A contest that launched Olivia Oram’s career.
BY WEAM NAMOU
When she was 20 years old, Olivia Rita Oram of Bloomfield Hills competed in a fashion contest and her winning outfit design was chosen and worn by Venus Williams at the 2010 U.S. Open. Everything changed after the competition. Four years later, at 24, she announced the release of her clothing line OLIVIANCIO at rapper Frenchie’s single release party in New York.
“I love seeing the process of clothing design going from an inspiration, sketch, pattern to the final piece,” she said.
Oram’s love for fashion began as she was growing up and watching fashion shows. She started off her dreams recycling fabric and hand stitching unique pieces together and by age 18 she invested in a sewing machine. Shortly after, she created her own YouTube channel where she featured how-to videos for sewing and fashion design.
“Venus Williams is a big fan of my videos and even tweeted my You-Tube page on her Twitter for all of show. It all comes along with a lot of her followers to see,” said Oram. work and not giving up.”
Oram’s parents, Gary and Bushra, and her two sisters, Maryann and Melinda, are supportive of her work and love keeping up with her designs which include custom clothes and accessories. As a businessman, her father gives her business tips and advice on how to build up her brand. Her family enjoys attending her fashion shows for Detroit Fashion Week and seeing her latest designs on the runway.
“It’s a dream come true, especially seeing it all come to life here in Michigan where I grew up,” she said.
Growing up in the Chaldean community has influenced her hard-working ethics.
“This profession definitely wasn’t easy to get into,” she said. “Especially while learning everything on my own – from sewing, to starting a business, to putting my name and designs out there, to designing for big names and also being a part of a larger fashion show. It all comes along with a lot of work and not giving up.”
That’s the advice that she wants to share with younger Chaldeans – to never give up on their dream.
“Live life with no regrets,” she said. “If people have something negative to say about your dreams, push back with something positive.”
Oram’s breakthrough came when she entered the Tide Plus Febreze Sport design contest. More than 35,000 entries were submitted and Venus Williams studied the top 60 finalists and chose the outfit designed by Oram.
“I was always a fan of Venus Williams so seeing her in the tennis outfit that I designed for her for the U.S. Open was amazing, especially since she personally chose to wear it,” Oram said.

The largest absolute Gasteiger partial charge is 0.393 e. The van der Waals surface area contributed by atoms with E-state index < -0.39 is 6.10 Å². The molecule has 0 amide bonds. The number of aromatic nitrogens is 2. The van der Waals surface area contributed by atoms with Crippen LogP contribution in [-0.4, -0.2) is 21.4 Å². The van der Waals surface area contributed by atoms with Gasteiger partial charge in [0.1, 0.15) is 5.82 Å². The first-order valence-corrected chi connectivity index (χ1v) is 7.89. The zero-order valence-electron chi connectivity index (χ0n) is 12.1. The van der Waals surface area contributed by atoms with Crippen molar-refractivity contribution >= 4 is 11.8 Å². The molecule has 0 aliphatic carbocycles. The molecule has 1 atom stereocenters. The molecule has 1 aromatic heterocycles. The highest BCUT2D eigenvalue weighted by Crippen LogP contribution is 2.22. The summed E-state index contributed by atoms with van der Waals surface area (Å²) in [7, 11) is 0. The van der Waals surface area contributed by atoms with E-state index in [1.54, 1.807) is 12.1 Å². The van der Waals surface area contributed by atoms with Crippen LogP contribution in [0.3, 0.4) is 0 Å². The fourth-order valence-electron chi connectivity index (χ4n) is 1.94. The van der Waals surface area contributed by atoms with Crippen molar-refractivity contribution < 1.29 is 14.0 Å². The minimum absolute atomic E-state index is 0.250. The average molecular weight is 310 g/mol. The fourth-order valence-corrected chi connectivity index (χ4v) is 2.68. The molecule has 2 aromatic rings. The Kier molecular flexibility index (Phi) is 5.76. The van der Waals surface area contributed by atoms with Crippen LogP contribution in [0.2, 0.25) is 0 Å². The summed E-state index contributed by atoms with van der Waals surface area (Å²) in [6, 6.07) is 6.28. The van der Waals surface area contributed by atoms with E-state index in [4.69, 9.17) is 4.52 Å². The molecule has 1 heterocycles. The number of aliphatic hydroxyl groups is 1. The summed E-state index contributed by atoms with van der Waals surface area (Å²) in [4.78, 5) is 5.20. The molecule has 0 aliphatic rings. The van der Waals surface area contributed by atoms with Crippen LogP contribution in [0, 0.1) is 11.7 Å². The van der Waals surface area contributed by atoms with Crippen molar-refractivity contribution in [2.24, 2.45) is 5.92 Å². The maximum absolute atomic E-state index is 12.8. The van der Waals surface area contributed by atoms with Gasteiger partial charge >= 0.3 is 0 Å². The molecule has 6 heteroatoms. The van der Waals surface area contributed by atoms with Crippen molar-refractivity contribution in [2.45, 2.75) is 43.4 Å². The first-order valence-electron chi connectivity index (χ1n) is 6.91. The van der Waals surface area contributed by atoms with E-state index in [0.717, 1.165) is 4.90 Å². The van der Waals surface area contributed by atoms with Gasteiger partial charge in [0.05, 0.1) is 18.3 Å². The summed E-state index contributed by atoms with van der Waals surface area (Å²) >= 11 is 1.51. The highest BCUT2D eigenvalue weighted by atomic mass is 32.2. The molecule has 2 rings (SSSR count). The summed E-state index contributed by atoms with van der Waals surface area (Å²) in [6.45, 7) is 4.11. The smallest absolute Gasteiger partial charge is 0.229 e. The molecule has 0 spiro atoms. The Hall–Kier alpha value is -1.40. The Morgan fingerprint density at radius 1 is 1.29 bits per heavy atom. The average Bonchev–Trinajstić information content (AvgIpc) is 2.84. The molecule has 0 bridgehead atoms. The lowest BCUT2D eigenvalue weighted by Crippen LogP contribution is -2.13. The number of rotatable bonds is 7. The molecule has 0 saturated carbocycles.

The contest also helped her see that anything can be achieved if you set your mind to it.
“You are always going to face tough times but it is how you react to them that changes everything,” she said. “I tell people that you only live once and to do what you love and what makes you happy.”
The contest also motivated her to create her own clothing line which led to her involvement in a number of large fashion shows in Detroit. Through these shows Oram has received recognition by big names such as Pam Shiver, Jessica Szhor, Dove, Talenthouse, MTV, Frenchie, and ESPN2.
Oram has been the only designer to showcase her designs in the last three Detroit Fashion Week fashion show, two of which were for the opening night of the Auto Show for Mainevent20. This year, she will again showcase her clothesline at the opening event for the 2018 North American International Auto Show.
Her aspiration is to grow her line. She recently added men’s accessories such as baseball hats, tennis visors and bow ties and plans to build up even more on the men’s selection. As for the women's fashion, her collection includes dresses, skirts, tops, shorts and pants as well as accessories such as shawls, scarfs, jewelry, headbands, baseball hats, tennis visors. All her items are handmade in the United States.
Oram’s biggest challenge is teaching herself new techniques and learning to make original designs. The most important thing for her is her involvement in charity. Recently, her fashion show raised funds for Hands on Haiti.
“Help others in need along the way to a successful career,” she said. “Get involved in charities and make people happy. Show them that their lives can change if they believe, work hard, and always stay positive.”
A percentage of the proceeds from each of her OLIVIANCIO items goes to charity. You can find the list of charities she’s involved in on her website www.OLIVIANCIO.com and on her OLIVIANCIO social media pages.